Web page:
Bill Robertson

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since Mar 21, 2003
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Recent posts by Bill Robertson

Could you elaborate on what you mean by the following:
Create 50 client threads, each incrementing a field of the same database record, 10000 times in a row, for each thread. If at the end of the test run the field is icremented by exactly 500000, in all likelihood you will pass the certification.
I understand the 50 client thing and how to set up the threads and all that, but what do you mean by each incrementing a field? What field is incremented. Do you just mean changing the value of something like a booking field 1000 times. Its your use of increment that I don't understand.
Have you tried something like:
int ID = InetAddress.getLocalHost().hashCode();
Andrew, sometimes you scare me.
Hey Javini,
Think about what SUN is saying "Use of functionality provided by
the core java classes will be prefered to your own implementation."

The key word here is core java classes which is a reference to the
API's. So in other words dont try to reinvent the wheel. (ex. Creating
you own ArrayList class)
Is javax.swing.SwingUtilities.SwingWorker and Swing Spring class part of
the core API's? NO!!! They are example's owned by sun and I believe
if you read in the copyright of each of these classes it states that you cannot use the code. However, if you understand how they work, there is
nothing wrong with coming up with your own implementation even if it looks
similar to the SUN examples. But just dont cut and paste!!!
[ January 07, 2004: Message edited by: Bill Robertson ]
[ January 07, 2004: Message edited by: Bill Robertson ]
I am going over some nit picky details and one thing I forgot about is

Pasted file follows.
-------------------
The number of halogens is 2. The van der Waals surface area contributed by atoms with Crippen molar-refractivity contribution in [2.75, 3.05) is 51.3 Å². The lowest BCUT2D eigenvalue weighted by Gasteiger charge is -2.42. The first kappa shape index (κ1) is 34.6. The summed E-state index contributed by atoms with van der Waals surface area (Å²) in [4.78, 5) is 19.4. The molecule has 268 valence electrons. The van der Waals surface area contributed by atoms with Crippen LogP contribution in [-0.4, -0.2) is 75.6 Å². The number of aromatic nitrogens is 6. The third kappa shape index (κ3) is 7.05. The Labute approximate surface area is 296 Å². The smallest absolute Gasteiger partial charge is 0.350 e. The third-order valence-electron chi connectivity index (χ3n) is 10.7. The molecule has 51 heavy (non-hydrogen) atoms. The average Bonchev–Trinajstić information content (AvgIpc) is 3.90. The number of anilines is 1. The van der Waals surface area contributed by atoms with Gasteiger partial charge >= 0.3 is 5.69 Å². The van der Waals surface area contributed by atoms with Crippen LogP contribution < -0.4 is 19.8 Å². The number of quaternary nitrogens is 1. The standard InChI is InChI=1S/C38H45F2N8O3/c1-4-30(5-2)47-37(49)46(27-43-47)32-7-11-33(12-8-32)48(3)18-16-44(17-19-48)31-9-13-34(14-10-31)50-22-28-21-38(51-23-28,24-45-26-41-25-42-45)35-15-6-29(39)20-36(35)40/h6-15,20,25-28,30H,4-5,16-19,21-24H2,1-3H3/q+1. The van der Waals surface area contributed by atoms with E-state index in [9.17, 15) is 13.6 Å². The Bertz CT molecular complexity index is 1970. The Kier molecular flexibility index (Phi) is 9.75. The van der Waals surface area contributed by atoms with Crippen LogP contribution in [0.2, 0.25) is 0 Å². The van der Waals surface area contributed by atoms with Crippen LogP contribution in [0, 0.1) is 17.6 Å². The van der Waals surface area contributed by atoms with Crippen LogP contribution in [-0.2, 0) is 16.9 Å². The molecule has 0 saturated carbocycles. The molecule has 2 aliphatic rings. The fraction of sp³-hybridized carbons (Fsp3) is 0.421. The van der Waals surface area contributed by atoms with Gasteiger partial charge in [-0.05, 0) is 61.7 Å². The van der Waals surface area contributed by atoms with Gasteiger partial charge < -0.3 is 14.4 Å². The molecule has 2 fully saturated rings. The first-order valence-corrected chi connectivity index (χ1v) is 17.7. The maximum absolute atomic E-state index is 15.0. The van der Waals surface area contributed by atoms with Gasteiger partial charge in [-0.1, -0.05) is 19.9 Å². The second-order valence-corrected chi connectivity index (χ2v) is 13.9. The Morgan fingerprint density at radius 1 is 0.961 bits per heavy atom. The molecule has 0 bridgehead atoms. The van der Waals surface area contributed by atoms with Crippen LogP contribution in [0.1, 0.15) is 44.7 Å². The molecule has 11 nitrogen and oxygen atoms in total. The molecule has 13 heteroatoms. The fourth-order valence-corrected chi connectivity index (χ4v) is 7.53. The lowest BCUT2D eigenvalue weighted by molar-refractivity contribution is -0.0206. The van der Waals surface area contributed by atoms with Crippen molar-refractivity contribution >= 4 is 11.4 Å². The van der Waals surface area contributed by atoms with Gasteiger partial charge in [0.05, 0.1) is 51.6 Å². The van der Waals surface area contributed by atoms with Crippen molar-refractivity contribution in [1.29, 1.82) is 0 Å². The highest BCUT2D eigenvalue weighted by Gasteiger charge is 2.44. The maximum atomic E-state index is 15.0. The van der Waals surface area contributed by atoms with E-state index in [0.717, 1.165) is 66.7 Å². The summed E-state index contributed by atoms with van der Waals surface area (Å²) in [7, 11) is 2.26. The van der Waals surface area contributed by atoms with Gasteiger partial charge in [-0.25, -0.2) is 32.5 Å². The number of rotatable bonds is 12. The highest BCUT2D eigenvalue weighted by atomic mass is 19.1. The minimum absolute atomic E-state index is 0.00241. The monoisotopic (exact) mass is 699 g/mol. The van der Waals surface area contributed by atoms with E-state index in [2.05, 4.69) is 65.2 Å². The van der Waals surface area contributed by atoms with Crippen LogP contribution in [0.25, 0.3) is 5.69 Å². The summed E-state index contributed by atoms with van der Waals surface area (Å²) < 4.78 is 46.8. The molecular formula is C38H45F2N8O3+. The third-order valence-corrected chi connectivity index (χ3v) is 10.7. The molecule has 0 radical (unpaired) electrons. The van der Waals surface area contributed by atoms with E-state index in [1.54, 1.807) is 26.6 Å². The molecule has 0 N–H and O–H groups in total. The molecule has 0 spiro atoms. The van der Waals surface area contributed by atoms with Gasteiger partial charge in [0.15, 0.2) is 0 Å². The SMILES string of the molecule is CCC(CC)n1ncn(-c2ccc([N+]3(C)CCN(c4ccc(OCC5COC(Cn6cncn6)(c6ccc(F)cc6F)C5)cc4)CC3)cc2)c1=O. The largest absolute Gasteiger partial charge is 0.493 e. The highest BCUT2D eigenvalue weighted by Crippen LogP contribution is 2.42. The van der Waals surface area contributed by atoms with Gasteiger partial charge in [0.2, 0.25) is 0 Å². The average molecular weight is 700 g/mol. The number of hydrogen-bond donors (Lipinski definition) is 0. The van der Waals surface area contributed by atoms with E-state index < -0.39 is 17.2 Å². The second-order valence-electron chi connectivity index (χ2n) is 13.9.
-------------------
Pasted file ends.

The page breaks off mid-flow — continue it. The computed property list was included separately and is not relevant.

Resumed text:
whether or not a user should be allowed to book a contractor after it has
already been booked by another user. This seems pointless and totally
goes against system integrity but I know Ken did it this way and he scored
very high. I was wondering what others thought.
contractor x is booked by owner id 345 by client John. Client Mike comes
a long books contractor x with owner id 670 and no notification or anything
is sent to notify John. Client Mike just totally wipes out what John booked
and I would think John expects to see his booking the next time he longs on.
So basically I am leaning towards not letting them book a contractor once it is booked. Instead I will document they should have a managerial process in place to make a change. What does everyone else think?
Hey Javini,
IMO, what you have is a rather confusing design. Why ?
1. First off, exceptions are part of the signature of a method. So if more exceptions come along, yes your method may brake without "throws Exception",
but that could be a good thing because you get notified of the changes automatically. Changes that you may not agree with or may have a negative
impact on what your trying to accomplish.
2. Also the signature of a method is like a contract. It some what gives away what the method can do and what it's used for. If you just have "throws Exception" you are not telling other users very much about what the method really does.